these lines the function w(6) becomes infinite, as we shall see, (cf. (5l)),

and the asymptotic representation (U6) fails.

These results follow from the fact that at infinity, in the successive

angular regions indicated in (U8),w must successively c?.ncel the incident wave

to form a shadow, leave the incident wave unperturbed, or provide a reflected

wave. The functions V(9), W(&) are now obtained as follows. >fe have

(U9)

dv J

^ - ic^v =

iKp

° y?

in 9/2

sm

^ iKp

|2 _ il, „ = Y e g^^ ^/2.

6x 1 o

/P

- 16 -

We express the differentiations in polar coordinates, apply then to the

asjTnptotic representations given in equation (U6), and re.iect terrr^s of higher

-1/2

order than p . Tlien vre obtain

i(K cos 9 - c^) V(&) = Y^ sin I

i(K cos & - k ) W(») = 0Q sin •^ .

Consequently

($)) v(e)

Y sin 9/2

(51)

W(&) =

iCl^ cos & - c, j

sin &/2

i(K cos e - k^)

From equation (U5) we deduce that U(&) = a^V(9) + D^W(e), whence

^^0

(52)

*

U(&) =

in 9/2 ,

sm

^li^o

K cos & - C-, K cos 9 - k.

for any angle © which is bounded away from the angles 9 , 2n - 9 , where

9 = arc tan k_/^ . The far field fonn of hy. and h^ can be obtained from the

above equations by the asymptotic differentiation process already employed.

The relevant formulas for differentiating the terms involving u(9) and v(9)are

J. = iK sin ej ^ = JJ + D^in(e)ik- -^ exp ik^x + k |z| .

/P

These are the results we aimed at in this section.

6, Conclusion

A solution has been obtained for the diffraction of the electromagnetic

plane wave

ik«r

-inc ^ f gXk.r ^ - exp[i(k^x + l:^ + k^z)]

by a screen which occupies the semi-infinite plane x > 0, z =0, and which is

perfectly conducting in the direction of the 4 axis, where

K = X cos a + y sin a

>1 = -X sin a + y cos Qj

a being a prescribed angle, < a < 5, under the restriction that k2-k sin a

and k- are not simultaneously zero. The field obtained is a solution of the

boundary value problem formulated in Section 2, pp. 2, 3. We conclude that

the idealization embodied in this boundary value problem makes sense. The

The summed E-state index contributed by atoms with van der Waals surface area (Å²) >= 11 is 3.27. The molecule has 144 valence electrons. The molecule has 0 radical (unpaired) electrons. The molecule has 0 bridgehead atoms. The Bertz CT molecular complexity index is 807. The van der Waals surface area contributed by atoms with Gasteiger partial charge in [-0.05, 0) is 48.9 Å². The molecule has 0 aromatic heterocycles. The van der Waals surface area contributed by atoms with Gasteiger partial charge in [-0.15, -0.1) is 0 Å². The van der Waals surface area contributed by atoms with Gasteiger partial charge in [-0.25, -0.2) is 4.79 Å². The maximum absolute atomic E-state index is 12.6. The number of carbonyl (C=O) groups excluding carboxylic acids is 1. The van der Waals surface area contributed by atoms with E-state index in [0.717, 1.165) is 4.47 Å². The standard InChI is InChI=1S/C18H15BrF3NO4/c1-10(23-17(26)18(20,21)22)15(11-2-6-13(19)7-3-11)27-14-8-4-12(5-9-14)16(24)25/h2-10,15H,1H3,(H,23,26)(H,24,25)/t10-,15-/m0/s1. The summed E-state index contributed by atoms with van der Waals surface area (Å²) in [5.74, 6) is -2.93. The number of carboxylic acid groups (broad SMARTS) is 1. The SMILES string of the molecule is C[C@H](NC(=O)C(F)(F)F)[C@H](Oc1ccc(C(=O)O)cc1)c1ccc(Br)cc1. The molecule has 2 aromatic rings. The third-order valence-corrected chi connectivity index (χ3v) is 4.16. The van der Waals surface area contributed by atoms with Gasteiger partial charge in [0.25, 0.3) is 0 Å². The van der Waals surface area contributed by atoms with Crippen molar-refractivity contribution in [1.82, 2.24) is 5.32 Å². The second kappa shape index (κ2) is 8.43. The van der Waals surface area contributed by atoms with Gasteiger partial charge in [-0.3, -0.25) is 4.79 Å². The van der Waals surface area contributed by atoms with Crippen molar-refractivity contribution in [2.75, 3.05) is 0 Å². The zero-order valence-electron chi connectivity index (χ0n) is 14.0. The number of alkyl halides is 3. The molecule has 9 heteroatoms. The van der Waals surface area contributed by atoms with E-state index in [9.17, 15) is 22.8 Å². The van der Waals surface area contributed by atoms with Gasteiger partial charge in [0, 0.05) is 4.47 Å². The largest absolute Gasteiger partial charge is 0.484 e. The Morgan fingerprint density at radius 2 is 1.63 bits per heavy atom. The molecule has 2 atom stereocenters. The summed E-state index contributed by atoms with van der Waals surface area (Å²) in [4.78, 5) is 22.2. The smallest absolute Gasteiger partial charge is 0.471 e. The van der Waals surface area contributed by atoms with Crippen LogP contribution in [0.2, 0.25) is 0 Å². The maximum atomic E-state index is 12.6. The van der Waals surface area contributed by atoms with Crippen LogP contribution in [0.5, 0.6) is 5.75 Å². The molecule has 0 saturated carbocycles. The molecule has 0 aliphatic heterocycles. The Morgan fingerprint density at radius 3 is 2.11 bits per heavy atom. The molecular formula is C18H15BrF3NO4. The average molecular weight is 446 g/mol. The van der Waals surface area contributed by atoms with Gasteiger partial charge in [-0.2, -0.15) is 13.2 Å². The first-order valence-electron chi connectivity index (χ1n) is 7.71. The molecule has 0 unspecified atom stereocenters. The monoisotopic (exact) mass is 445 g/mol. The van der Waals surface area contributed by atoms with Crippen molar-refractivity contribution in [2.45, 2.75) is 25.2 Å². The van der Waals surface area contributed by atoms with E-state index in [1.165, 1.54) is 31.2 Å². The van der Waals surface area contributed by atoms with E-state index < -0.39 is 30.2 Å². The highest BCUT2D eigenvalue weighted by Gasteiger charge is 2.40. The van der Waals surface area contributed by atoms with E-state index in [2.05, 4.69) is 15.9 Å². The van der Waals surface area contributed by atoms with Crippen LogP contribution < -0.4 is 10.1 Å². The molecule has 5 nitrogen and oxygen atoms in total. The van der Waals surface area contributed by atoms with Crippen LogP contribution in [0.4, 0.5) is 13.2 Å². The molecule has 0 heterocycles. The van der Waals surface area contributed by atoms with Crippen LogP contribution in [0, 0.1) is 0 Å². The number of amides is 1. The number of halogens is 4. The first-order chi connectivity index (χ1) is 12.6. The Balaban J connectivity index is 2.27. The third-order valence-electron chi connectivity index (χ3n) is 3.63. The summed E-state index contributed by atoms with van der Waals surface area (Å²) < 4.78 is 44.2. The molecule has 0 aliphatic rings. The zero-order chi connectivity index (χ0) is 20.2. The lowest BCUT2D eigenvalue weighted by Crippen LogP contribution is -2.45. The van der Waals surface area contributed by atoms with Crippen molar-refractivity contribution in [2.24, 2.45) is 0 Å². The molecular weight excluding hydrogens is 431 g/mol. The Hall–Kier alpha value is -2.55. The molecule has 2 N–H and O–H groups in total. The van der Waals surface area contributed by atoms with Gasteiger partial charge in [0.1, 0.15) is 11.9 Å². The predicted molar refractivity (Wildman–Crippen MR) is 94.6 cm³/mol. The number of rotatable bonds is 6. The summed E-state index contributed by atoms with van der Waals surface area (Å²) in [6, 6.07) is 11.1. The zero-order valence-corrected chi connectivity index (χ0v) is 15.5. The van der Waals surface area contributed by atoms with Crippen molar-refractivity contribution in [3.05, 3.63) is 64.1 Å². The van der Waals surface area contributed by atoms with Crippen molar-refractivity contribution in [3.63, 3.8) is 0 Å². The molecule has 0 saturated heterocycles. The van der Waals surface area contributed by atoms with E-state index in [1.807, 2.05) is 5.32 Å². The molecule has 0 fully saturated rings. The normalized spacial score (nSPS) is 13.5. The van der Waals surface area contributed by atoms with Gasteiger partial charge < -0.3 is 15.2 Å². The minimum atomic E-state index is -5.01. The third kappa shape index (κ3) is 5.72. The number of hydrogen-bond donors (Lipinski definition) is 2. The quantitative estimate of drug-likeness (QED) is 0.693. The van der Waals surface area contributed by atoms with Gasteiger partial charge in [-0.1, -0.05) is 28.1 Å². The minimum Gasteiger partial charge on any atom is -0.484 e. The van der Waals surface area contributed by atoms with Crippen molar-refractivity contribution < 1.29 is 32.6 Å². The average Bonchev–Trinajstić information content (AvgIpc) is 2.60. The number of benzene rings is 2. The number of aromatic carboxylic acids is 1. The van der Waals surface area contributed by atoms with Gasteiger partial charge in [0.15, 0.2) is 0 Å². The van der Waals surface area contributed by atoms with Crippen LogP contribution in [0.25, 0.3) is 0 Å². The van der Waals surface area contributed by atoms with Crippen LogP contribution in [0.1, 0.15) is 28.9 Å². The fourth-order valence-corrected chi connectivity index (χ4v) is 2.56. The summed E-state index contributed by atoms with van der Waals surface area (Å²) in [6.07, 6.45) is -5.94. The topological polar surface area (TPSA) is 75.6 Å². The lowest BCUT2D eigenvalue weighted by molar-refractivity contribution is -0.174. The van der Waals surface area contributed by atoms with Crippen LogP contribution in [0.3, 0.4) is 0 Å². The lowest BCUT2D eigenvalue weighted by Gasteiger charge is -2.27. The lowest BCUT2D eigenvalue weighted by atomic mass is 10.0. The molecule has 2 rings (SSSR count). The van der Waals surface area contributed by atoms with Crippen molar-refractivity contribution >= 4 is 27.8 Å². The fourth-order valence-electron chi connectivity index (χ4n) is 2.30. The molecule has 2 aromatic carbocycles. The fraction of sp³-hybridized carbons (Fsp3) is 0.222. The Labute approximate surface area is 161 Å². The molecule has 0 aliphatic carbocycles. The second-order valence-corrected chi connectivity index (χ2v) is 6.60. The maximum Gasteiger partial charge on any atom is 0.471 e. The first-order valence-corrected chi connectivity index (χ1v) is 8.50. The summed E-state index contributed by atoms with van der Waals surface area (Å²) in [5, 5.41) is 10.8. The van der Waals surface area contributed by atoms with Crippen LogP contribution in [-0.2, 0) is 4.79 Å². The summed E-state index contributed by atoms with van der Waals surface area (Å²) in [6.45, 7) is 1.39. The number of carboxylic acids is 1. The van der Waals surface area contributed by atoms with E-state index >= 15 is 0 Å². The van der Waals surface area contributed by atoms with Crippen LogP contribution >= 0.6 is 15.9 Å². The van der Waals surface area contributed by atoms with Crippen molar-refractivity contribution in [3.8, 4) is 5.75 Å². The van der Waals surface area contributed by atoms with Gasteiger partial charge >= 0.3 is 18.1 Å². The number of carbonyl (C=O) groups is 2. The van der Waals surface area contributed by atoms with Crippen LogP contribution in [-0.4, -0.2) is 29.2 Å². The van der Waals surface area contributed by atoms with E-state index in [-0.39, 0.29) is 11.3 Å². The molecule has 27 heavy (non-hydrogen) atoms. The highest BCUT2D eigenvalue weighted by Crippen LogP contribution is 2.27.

solution we obtained is defined by

H. . , = H. + h

total inc

E, .T =-^VXH

total 10)

whei>e

with

h = (hg, h^, h^)

For u we have the formula

u = uCxjz; e

- 18 -

^2^ r 1

-0

If 1 o

e I e

-00

-ic^x^ iKp

" ® sin 9/2 dx^

/P

where

ik,x r -xk^x iKp

-00

sin &/2 dx

yp

c^ 5 k sec a - kp tan a

1 -

=

^0 -

ICO

c

E^"yp - (k^cos a + kgsin a)^j

+k

1 ^-inA

Simple asymptotic representations of the solution which are valid for large p

are indicated in Section 5. Note that if H is in the ? direction then

Ev = 0> whence D, = 0, u = 0, and h = 0, so that the screen is transparent to

a plane wave whose incident magnetic vector is parallel to the direction of

conductivity.

In our analysis we have excluded the case where k cos a ~ ^ -i » ^ ^^ '^ " kp>

k_ = 0, i.e. k in the direction of the C axis. However, in this excluded esse

"^inc -inc

we have E^ =0 and IC = Oj since the incident S and H vectors are orthogonal

to the direction of propagation. Then we again have the trivial solution

E = E , H = H , since the boundary conditions are then trivially fulfilled.

Our solution is therefore complete.

- ]9 -

References

fl] G. Toraldo dl Francia - Electromagnetic cross section of a small circxJ.ar

disc with unidirectional conductiTityj II Nuovo

Cimento, Series X, 3, 1276-8U (1956).

[2] J. R. Pierce

[3] J. Meixner

[U] H. Lamb